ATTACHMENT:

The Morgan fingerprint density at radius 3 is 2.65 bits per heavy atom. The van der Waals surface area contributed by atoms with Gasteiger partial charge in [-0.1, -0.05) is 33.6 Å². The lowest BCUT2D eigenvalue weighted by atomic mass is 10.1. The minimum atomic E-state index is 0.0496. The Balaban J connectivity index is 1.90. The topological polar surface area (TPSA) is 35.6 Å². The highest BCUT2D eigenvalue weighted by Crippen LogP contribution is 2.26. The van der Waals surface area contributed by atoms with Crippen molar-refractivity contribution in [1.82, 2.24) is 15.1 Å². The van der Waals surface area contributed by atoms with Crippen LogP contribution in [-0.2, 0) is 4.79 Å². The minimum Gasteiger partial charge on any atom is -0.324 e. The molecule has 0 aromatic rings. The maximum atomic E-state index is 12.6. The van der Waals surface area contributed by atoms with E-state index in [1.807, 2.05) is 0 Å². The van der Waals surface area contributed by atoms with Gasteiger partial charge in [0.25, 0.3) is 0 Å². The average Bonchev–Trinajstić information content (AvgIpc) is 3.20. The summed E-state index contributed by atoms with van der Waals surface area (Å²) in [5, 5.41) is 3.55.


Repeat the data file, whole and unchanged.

The Morgan fingerprint density at radius 3 is 2.65 bits per heavy atom. The van der Waals surface area contributed by atoms with Gasteiger partial charge in [-0.1, -0.05) is 33.6 Å². The lowest BCUT2D eigenvalue weighted by atomic mass is 10.1. The minimum atomic E-state index is 0.0496. The Balaban J connectivity index is 1.90. The topological polar surface area (TPSA) is 35.6 Å². The highest BCUT2D eigenvalue weighted by Crippen LogP contribution is 2.26. The van der Waals surface area contributed by atoms with Crippen molar-refractivity contribution in [1.82, 2.24) is 15.1 Å². The van der Waals surface area contributed by atoms with Crippen LogP contribution in [-0.2, 0) is 4.79 Å². The minimum Gasteiger partial charge on any atom is -0.324 e. The molecule has 0 aromatic rings. The maximum atomic E-state index is 12.6. The van der Waals surface area contributed by atoms with E-state index in [1.807, 2.05) is 0 Å². The van der Waals surface area contributed by atoms with Gasteiger partial charge in [0.25, 0.3) is 0 Å². The average Bonchev–Trinajstić information content (AvgIpc) is 3.20. The summed E-state index contributed by atoms with van der Waals surface area (Å²) in [5, 5.41) is 3.55.